Patience an acquired virtue at Iran talks
VIENNA, July 8, 2015 - In the frenetic, 24-hour news cycle world of instant messaging, Tweets, Snapchats and texts, patience has almost become an outmoded, lost virtue.
But for 12 days now, more than 500 accredited journalists gathered in Vienna for the last stages of the talks to curb Iran's nuclear programme have become experts in killing time.
Teams from seven countries are working around-the-clock behind closed doors bargaining and haggling over every word of what will be one of the world's most complex non-proliferation agreements ever.
They are seeking to reach a deal on curbing Iran's nuclear programme for the next decade at least, and in return agreeing ways to lift a web of international sanctions which have mushroomed over the years.
Each word is weighed, debated and pondered to ensure the deal is as water-tight as possible and stands up to global scrutiny.
For the reporters from around the world trying to cover the negotiations however, information is sparse, days are long and confusion reigns. No one really knows which way this could go.
In the height of absurdity, reporters travelling with US Secretary of State John Kerry found out Tuesday that the talks would bust through that day's deadline when the hotel staff put up a notice saying their stay had been extended - ahead of the official announcement from the EU about an hour later.
Even at this late stage and after 12 days of wrangling, the official delegations gathered in the Austrian capital are preparing for three scenarios - success, failure and yet another extension of an interim deal that was brokered back in November 2013.
Only those deep in the talks know what is really going on, and while they come out occasionally to drip-feed some snippet of information to hungry news crews, incredibly little of what has already been put to paper has leaked.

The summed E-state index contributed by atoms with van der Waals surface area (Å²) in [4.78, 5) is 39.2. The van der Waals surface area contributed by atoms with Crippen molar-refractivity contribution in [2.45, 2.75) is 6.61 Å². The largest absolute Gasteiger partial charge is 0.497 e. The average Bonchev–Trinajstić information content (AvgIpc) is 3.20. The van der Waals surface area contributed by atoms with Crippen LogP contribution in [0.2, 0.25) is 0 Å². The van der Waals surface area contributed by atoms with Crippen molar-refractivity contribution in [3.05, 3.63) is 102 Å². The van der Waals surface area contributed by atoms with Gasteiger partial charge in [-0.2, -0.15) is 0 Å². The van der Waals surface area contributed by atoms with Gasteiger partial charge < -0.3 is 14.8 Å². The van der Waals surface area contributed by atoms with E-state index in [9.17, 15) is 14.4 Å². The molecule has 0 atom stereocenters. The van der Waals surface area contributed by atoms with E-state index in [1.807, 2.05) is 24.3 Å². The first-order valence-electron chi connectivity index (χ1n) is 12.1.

Luckily, Vienna is a beautiful city. So for some the first few days were an unexpected chance for some sight-seeing.
There were visits to the Belvedere museum which houses Gustav Klimt's "The Kiss," shopping trips to find bargains at the summer sales, bike rides around the city, even dips in the Danube to cool off in the hot summer sun.
An Austrian policeman cools off with an ice cream outside the Palais Coburg Hotel in Vienna on July 3, 2015
(AFP Photo / Joe Klamar)
Some intrepid teams even hired cars and visited neighbouring Slovakia, or ventured into the Austrian mountains resplendent with summer flowers.
One afternoon, Spike the security dog and his handler provided some entertainment with his obedience tricks, becoming an instant star for idling cameramen.
But as the days stretched past a week and neared two weeks, the mood turned glum.
"Do you know anything?" "When are we going home?" people would ask. "How many times can I write the same thing?"
Some used the time wisely to cram up on the technicalities of nuclear power and the arms industry, or to try to navigate through the maze of international sanctions imposed on Iran.
The large media tent erected in the shadow of the Coburg Hotel, where the talks are being held, as well as the ground-floor cool cafe in the next-door Marriott Hotel has become a gathering place.
American journalists who rarely have contact with their counterparts from places like Iran and Russia, not exactly known for their press freedom, cheerfully greet each other, exchange stories and email addresses.
The generous Austrian hosts have laid on free coffee, tea and iced water. And in the afternoons a small fridge is wheeled in stacked with a choice of ice-cream. It empties fast.
And at night outside the tent, groups can be seen sharing an improvised picnic using folding chairs as tables, lit by camera lights.
Surprisingly apart from a few heated phone exchanges with frustrated editors wanting to know what's happening, tempers have rarely flared despite creeping boredom and long stretches of inactivity.
Most of the journalists here have followed the twists and turns of the talks for almost two years, and sensing that they are on the cusp of witnessing an historic agreement between old adversaries, they want to be part of the story.
But it often requires hard choices.
One journalist missed their father's 101th birthday, another has to go to a funeral just as the talks could reach a climax, someone else's wife is just days away from giving birth.
One reporter faces possible difficulties because his visa is due to expire any day now, while yet another is stuck in Vienna while the family is preparing a trans-Atlantic move from Washington in just a matter of days.
Yet few want to bail, and so the waiting games goes on, and no-one has a clue when it will end.
Jo Biddle is an AFP correspondent at the US State Department. Follow her on Twitter.